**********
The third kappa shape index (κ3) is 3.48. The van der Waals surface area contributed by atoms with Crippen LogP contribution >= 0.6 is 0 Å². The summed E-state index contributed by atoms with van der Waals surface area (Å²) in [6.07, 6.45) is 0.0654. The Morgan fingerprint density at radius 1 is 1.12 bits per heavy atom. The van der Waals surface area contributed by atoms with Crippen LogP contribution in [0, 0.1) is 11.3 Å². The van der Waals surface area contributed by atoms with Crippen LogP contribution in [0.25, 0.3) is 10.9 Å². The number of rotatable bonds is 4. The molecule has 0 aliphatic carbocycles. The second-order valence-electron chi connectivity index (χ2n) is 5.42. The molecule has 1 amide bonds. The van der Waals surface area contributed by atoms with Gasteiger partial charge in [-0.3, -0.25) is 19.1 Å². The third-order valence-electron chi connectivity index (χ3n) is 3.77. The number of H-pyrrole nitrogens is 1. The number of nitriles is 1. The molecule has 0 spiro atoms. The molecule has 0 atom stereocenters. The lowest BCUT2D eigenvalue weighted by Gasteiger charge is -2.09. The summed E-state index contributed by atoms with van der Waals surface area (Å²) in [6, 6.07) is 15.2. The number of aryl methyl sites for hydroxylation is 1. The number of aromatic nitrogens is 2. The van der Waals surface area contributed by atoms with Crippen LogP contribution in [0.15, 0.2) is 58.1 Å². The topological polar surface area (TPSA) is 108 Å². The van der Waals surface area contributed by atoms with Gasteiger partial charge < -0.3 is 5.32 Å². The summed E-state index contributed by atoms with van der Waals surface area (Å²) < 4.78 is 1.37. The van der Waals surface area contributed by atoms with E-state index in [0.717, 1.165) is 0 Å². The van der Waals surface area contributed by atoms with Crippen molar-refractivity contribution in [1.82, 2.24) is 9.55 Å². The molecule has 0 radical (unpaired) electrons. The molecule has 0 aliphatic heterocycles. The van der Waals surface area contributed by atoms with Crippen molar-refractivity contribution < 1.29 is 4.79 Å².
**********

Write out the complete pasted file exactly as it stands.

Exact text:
The third kappa shape index (κ3) is 3.48. The van der Waals surface area contributed by atoms with Crippen LogP contribution >= 0.6 is 0 Å². The summed E-state index contributed by atoms with van der Waals surface area (Å²) in [6.07, 6.45) is 0.0654. The Morgan fingerprint density at radius 1 is 1.12 bits per heavy atom. The van der Waals surface area contributed by atoms with Crippen LogP contribution in [0, 0.1) is 11.3 Å². The van der Waals surface area contributed by atoms with Crippen LogP contribution in [0.25, 0.3) is 10.9 Å². The number of rotatable bonds is 4. The molecule has 0 aliphatic carbocycles. The second-order valence-electron chi connectivity index (χ2n) is 5.42. The molecule has 1 amide bonds. The van der Waals surface area contributed by atoms with Gasteiger partial charge in [-0.3, -0.25) is 19.1 Å². The third-order valence-electron chi connectivity index (χ3n) is 3.77. The number of H-pyrrole nitrogens is 1. The number of nitriles is 1. The molecule has 0 spiro atoms. The molecule has 0 atom stereocenters. The lowest BCUT2D eigenvalue weighted by Gasteiger charge is -2.09. The summed E-state index contributed by atoms with van der Waals surface area (Å²) in [6, 6.07) is 15.2. The number of aryl methyl sites for hydroxylation is 1. The number of aromatic nitrogens is 2. The van der Waals surface area contributed by atoms with Crippen LogP contribution in [0.15, 0.2) is 58.1 Å². The topological polar surface area (TPSA) is 108 Å². The van der Waals surface area contributed by atoms with Gasteiger partial charge < -0.3 is 5.32 Å². The summed E-state index contributed by atoms with van der Waals surface area (Å²) < 4.78 is 1.37. The van der Waals surface area contributed by atoms with E-state index in [0.717, 1.165) is 0 Å². The van der Waals surface area contributed by atoms with Crippen molar-refractivity contribution in [1.82, 2.24) is 9.55 Å². The molecule has 0 radical (unpaired) electrons. The molecule has 0 aliphatic heterocycles. The van der Waals surface area contributed by atoms with Crippen molar-refractivity contribution < 1.29 is 4.79 Å².